The result was success far exceeding Water.org’s expectations and last October, the PepsiCo Foundation committed $8 million to expand initiatives including the WaterCredit program. From offering women the opportunity to build and install private toilets to improving the safety of drinking water and sanitation facilities. According to both organizations, the grant will help 800,000 people gain access to clean water by 2016. And with PepsiCo as a partner, Water.org wins because it can develop even more relationships with corporations and large foundations.

For PepsiCo, its partnership with Water.org and other organizations in India is more than checking a box off a philanthropic to-do list. Whether the company expands its business in India or ventures into new markets such as Africa, it is in PepsiCo’s best interest to work with NGOs and government agencies to eliminate poverty--and the fight against water scarcity is a start.

Furthermore, the efforts to address poverty at its source engage local communities, inspire employees and strengthen NGOs. All parties benefit because they can share expertise, fill in the gaps where other organizations lack capacity and build upon each other’s ideas. Water will be this century’s largest crisis because unlike energy, there is no alternative to water: all the world’s H20 is already on earth. Not one person or organization can tackle all of the complexities of water stewardship alone. The synergy of the public and private sectors, NGOs and community groups is crucial if the vexing problems that water poses will ever be addressed.

Leon Kaye, based in Fresno, California, is a sustainability consultant and the editor of GreenGoPost.com. He also contributes to Guardian Sustainable Business and covers sustainable architecture and design for Inhabitat. You can follow him on Twitter.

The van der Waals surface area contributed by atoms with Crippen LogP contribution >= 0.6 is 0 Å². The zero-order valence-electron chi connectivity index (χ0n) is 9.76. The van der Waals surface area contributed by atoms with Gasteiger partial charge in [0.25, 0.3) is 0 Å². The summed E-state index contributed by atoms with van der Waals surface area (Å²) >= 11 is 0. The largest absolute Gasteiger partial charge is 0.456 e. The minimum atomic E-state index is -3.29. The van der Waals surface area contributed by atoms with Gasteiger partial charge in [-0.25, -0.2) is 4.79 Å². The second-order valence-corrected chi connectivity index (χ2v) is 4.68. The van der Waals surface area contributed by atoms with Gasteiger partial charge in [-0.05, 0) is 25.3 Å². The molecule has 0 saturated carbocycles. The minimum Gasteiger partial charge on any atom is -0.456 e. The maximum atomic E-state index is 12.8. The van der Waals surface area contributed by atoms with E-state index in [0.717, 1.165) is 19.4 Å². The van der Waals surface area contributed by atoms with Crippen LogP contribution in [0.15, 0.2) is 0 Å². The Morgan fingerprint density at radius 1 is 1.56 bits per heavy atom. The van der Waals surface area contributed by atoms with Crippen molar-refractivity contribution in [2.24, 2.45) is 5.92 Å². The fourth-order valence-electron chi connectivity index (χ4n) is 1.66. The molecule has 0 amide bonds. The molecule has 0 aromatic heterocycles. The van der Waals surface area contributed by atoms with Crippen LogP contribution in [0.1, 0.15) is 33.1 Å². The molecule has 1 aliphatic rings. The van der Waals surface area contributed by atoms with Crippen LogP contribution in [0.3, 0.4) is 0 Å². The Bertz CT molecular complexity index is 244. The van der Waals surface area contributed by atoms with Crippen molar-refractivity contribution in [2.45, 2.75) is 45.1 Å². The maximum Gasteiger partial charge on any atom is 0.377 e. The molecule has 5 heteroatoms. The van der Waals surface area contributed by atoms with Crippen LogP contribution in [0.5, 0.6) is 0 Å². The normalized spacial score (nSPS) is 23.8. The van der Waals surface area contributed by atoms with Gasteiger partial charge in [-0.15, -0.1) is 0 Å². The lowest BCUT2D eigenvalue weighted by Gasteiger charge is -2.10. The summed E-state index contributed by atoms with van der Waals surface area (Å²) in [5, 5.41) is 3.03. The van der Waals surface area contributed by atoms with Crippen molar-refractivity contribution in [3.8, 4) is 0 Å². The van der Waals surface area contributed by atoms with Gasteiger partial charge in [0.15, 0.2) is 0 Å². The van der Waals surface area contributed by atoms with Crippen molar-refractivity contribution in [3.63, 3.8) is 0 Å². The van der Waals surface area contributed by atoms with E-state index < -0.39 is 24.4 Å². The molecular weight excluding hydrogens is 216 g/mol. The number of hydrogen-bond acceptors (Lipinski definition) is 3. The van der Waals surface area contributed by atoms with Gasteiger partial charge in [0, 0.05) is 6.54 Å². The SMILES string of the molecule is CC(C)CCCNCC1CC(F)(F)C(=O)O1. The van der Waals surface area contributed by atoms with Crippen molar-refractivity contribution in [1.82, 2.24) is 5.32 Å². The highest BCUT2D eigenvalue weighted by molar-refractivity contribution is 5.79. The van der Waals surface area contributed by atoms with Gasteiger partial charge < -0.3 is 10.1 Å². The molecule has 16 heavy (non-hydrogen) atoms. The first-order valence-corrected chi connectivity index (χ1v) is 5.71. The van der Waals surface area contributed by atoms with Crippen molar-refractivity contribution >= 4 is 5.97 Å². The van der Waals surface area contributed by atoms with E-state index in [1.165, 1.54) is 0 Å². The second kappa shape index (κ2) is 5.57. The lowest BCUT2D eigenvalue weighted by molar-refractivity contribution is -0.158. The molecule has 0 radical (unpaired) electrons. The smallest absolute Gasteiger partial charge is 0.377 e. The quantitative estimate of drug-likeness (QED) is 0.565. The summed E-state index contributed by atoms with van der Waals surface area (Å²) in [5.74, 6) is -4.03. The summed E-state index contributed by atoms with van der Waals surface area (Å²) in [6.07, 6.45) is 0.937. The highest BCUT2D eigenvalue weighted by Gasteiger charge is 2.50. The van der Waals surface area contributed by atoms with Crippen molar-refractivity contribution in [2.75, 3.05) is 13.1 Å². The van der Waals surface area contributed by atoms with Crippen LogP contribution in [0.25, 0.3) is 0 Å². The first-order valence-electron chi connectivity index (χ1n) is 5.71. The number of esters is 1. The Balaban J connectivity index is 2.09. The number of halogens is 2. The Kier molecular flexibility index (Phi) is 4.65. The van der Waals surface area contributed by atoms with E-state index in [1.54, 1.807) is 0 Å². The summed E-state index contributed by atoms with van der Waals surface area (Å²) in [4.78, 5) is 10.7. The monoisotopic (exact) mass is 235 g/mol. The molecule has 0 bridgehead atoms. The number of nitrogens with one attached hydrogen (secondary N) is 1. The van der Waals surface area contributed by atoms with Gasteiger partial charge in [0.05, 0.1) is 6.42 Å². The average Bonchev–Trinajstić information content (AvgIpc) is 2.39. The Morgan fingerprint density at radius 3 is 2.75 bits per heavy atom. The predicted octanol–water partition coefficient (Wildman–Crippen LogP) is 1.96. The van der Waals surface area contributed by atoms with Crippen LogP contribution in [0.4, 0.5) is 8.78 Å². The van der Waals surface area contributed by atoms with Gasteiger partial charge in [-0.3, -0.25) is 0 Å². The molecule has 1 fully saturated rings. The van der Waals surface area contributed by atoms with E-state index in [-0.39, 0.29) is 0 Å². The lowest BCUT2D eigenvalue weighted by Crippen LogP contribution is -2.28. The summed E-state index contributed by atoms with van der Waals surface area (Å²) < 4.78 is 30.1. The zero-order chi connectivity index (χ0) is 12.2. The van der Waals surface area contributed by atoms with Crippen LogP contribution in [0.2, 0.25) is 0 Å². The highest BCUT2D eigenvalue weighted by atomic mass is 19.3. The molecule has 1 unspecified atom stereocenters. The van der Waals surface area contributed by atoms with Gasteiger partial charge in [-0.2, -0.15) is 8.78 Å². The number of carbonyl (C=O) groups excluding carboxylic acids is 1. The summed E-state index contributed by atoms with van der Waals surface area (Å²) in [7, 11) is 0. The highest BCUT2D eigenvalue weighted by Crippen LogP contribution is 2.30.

Disclosure: PepsiCo covered the cost of Leon Kaye’s attendance at World Water Week.

Photo courtesy Water.org.

Leon Kaye headshotLeon Kaye

Leon Kaye has written for 3p since 2010 and become executive editor in 2018. His previous work includes writing for the Guardian as well as other online and print publications. In addition, he's worked in sales executive roles within technology and financial research companies, as well as for a public relations firm, for which he consulted with one of the globe’s leading sustainability initiatives. Currently living in Central California, he’s traveled to 70-plus countries and has lived and worked in South Korea, the United Arab Emirates and Uruguay.

Leon’s an alum of Fresno State, the University of Maryland, Baltimore County and the University of Southern California's Marshall Business School. He enjoys traveling abroad as well as exploring California’s Central Coast and the Sierra Nevadas.